News & Politics

Trump/Clinton Debate With Genders Swapped Shocks Hillary Voters

(AP Photo/Julio Cortez)

The idea was simple. Have actors of the opposite sex re-enact the 2016 presidential debates between Donald Trump and Hillary Clinton with the same words and mannerisms, and see how people respond.

Would people find Trump’s aggressiveness problematic coming from a woman — as feminists would suggest? Would … whatever it is that Clinton’s supporters loved be even more convincing coming from a man?

That’s what economics and political science professor Maria Guadalupe and educational theater professor Joe Salvatore thought they’d find when they took the transcripts of the debates, swapped the genders, and put on a stage show called “Her Opponent.”

They did not expect, of course, what actually occurred — which anyone not consumed with the politics of personal identity could have predicted:

Inside the evening’s program were two surveys for each audience member to fill out — one for before the show, with questions about their impressions of the real-life Trump-Clinton debates, and another for afterward, asking about their reactions to the King-Gordon re-staging. Each performance was also followed by a discussion, with Salvatore bringing a microphone around to those eager to comment on what they had seen.

“I’ve never had an audience be so articulate about something so immediately after the performance,” Salvatore says of the cathartic discussions. “For me, watching people watch it was so informative. People across the board were surprised that their expectations about what they were going to experience were upended.”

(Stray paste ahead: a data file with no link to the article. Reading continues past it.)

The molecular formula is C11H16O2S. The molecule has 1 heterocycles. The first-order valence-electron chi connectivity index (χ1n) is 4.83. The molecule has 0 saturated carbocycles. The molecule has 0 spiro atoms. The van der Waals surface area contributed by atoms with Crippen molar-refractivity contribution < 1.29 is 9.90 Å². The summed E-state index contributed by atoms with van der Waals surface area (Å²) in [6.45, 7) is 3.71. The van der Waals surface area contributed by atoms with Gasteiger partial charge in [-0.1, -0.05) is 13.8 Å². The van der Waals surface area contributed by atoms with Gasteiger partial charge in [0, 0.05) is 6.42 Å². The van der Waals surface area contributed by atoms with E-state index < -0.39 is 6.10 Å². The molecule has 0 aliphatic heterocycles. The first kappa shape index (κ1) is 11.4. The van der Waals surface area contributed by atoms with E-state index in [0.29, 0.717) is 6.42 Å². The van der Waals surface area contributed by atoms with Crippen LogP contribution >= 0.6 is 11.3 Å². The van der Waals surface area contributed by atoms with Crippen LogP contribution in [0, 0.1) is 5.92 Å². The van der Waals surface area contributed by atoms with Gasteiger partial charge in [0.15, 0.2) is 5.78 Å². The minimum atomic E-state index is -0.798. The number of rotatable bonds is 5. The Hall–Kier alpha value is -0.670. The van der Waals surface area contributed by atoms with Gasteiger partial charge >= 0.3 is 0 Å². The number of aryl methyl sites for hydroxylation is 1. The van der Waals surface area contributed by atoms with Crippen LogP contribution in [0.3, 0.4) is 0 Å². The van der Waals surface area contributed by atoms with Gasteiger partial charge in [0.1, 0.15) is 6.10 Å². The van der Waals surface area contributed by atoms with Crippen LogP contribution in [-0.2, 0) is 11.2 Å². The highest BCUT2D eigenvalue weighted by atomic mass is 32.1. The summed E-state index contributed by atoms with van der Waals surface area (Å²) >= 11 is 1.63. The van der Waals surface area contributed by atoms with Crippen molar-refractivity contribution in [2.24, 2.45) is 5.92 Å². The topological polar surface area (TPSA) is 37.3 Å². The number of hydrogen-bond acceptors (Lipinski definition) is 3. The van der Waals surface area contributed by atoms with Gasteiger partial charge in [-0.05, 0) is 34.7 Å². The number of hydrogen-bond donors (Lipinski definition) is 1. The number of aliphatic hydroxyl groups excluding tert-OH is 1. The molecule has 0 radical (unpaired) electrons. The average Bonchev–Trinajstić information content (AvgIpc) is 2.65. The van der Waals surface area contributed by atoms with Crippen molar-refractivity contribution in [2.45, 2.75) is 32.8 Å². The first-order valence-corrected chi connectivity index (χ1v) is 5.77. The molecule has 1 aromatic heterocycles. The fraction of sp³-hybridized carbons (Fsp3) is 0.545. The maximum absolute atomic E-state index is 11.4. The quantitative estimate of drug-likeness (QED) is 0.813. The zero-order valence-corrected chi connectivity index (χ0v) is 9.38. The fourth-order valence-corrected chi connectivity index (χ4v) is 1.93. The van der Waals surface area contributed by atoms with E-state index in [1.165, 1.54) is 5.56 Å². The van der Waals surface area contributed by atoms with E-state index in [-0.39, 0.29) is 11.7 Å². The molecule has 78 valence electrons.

Many were shocked to find that they couldn’t seem to find in Jonathan Gordon what they had admired in Hillary Clinton — or that Brenda King’s clever tactics seemed to shine in moments where they’d remembered Donald Trump flailing or lashing out.

For those Clinton voters trying to make sense of the loss, it was by turns bewildering and instructive, raising as many questions about gender performance and effects of sexism as it answered.

Salvatore recounts watching the audience during the performance:

We heard a lot of “now I understand how this happened” — meaning how Trump won the election. People got upset. There was a guy two rows in front of me who was literally holding his head in his hands, and the person with him was rubbing his back.

The simplicity of Trump’s message became easier for people to hear when it was coming from a woman — that was a theme. One person said, “I’m just so struck by how precise Trump’s technique is.”

Another — a musical theater composer, actually — said that Trump created “hummable lyrics,” while Clinton talked a lot, and everything she was was true and factual, but there was no “hook” to it. Another theme was about not liking either candidate — you know, “I wouldn’t vote for either one.”

Someone said that Jonathan Gordon [the male Hillary Clinton] was “really punchable” because of all the smiling.

Now, I agree with both of them sucking. There was a reason I was really pulling for the Sweet Meteor of Death in November, after all. But it’s interesting that Clinton voters could grasp Trump’s message now that it was coming out of a more “acceptable” package.

Turns out that gender bias is a huge problem in 2017 — the Left just cannot stand men.

Guadalupe and Salvatore appear to be interested in pursuing this method for exploring human communication in more detail, and I hope they do. It was very telling and I suspect there’s a lot of good information to be found along these lines.